Martin Ford 30 October 2018

Reform outsourcing to avoid £30bn bill, think-tank warns

Reform outsourcing to avoid £30bn bill, think-tank warns image

Bringing outsourced services in-house would cost local government £30bn, a think-tank has calculated.

The Ethical Commercialism report published by Localis today warns that councils would pick-up the bill in the event of a collapse of the outsourcing sector.

And private firms must reform their behaviour to stave off such a disaster, it concludes.

The report shows moving all local services in-house would cost the public purse at least £30bn – with costs potentially outstripping savings with the market worth at least £69bn annually.

Localis chief executive, Jonathan Werran, said: ‘A diverse, flexible and open market for local public services is one worth preserving for a very pragmatic reason – that being to keep going the countless thousands of vital services which millions of residents rely upon in their daily lives.

‘Local government and the wider public sector simply can’t afford the rapid collapse of a mature and complex market.’

Localis argues that the market is in a ‘precarious’ state in which ‘margins for failure have become perilously narrow’.

The report suggests greater levels of openness and transparency on the part of the council and standards of behaviour from private companies can preserve public trust in outsourcing.

This can be secured when drawing up contracts with social, environmental and economic conditions beyond value for money and suggests expected loosening of procurement restrictions outside the EU could help in this post-Brexit.

Co-branding of contracted services with the logos of service providers and the employment of ‘relationship managers’ by councils is also suggested.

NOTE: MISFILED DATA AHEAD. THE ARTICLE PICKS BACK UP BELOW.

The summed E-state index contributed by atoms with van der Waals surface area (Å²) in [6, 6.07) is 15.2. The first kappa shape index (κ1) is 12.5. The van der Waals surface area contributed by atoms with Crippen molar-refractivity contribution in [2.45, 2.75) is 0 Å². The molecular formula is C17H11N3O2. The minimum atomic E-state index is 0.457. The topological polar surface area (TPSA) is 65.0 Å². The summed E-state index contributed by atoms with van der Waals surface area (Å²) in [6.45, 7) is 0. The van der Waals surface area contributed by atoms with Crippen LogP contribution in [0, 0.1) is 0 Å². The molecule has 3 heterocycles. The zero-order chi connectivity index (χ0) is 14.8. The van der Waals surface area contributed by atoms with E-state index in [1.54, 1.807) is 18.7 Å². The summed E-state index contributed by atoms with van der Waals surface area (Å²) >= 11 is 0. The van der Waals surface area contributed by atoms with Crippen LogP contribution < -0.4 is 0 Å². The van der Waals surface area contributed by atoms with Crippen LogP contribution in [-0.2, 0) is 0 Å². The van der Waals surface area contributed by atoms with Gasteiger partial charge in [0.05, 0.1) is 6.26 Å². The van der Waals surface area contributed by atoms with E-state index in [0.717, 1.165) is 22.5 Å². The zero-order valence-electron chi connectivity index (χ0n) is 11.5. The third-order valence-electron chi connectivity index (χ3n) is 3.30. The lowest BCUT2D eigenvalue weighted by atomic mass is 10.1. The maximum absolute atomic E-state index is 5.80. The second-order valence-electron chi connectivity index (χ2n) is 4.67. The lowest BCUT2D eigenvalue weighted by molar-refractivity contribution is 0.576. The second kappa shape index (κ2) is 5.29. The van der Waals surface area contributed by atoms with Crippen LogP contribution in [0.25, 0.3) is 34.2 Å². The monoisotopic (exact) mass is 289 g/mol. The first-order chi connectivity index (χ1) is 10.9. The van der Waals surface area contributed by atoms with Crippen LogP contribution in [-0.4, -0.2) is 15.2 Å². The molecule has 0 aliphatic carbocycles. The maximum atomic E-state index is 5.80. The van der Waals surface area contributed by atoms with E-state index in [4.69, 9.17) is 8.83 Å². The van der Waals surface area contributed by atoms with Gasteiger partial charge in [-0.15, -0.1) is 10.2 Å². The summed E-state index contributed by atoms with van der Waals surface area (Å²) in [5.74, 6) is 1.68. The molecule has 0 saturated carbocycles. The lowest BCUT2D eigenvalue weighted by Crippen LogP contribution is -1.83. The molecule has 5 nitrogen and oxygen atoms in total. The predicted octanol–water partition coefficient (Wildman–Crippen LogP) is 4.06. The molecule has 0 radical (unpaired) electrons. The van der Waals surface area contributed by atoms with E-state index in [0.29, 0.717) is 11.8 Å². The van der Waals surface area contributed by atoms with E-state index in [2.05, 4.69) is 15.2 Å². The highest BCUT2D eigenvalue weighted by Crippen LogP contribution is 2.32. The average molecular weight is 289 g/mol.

Mr Werran added: ‘There needs to be a reform on all sides. Private sector firms need to walk the walk of acting with fairness and decency in delivering public services.

‘For their part local authorities must take responsibility for drawing up contracts that encourage good commercial behaviour and for presenting their commercial dealings to residents in an open and transparent way which can be readily understood.’

Managing director of CIPFA's consultancy service, C.Co, Richard Harrison said: ‘Local residents, rightly expect high quality services delivered with integrity and transparency.

‘We are seeing some excellent examples of new models emerging, which put ethical behaviour at the heart of service delivery. Wherever possible, we should be encouraging organisations which deliver social value, as they deliver greater benefits to our communities.’

Highways jobs

Social Worker

Kirklees Metropolitan Council
£24,799 - £32,878
Do you feel that you can work to deliver the outcomes of personalisation?  Kirklees, West Yorkshire
Recuriter: Kirklees Metropolitan Council

Partnerships & Activities Manager

London Borough of Bexley
£31,353 - £36,876
Seeking an experienced manager to work in the Parks and Open Spaces Team of Bexley Council’s Communities Department. Bexleyheath, London (Greater)
Recuriter: London Borough of Bexley

Personal Assistant

Camden London Borough Council
£30,066 - £34,538
We have an exciting opportunity for an experienced and professional Personal Assistant to join the Supporting People Directorate. Camden, London (Greater)
Recuriter: Camden London Borough Council

Strategy and Partnerships Officer

Royal Borough of Kingston upon Thames Council
£25,809 - 42,684
This is an exciting role in the new Strategy and Engagement function at the heart of the Council, supporting the... Kingston Upon Thames (City/Town), London (Greater)
Recuriter: Royal Borough of Kingston upon Thames Council

Bridges & Structures Technician/Inspector

Swindon Borough Council
£23,014 to £30,980 p.a. depending on qualifications and experience
We are seeking a Technician/ Inspector either as a fully qualified and experienced individual or as a Trainee. Swindon, Wiltshire
Recuriter: Swindon Borough Council

Local Government News

Latest issue - Local Goverrnemnt News

The March issue of Local Government News explores alternative funding channels that are available to councils beyond the Public Works Loan Board, what hurdles merging councils face in coming together, and how local government is handling GDPR.

This issue also has a special highways and street lighting section exploring how councils can use lighting to embark on their smart city journey and using IoT technology to weather the storm.

Register for your free magazine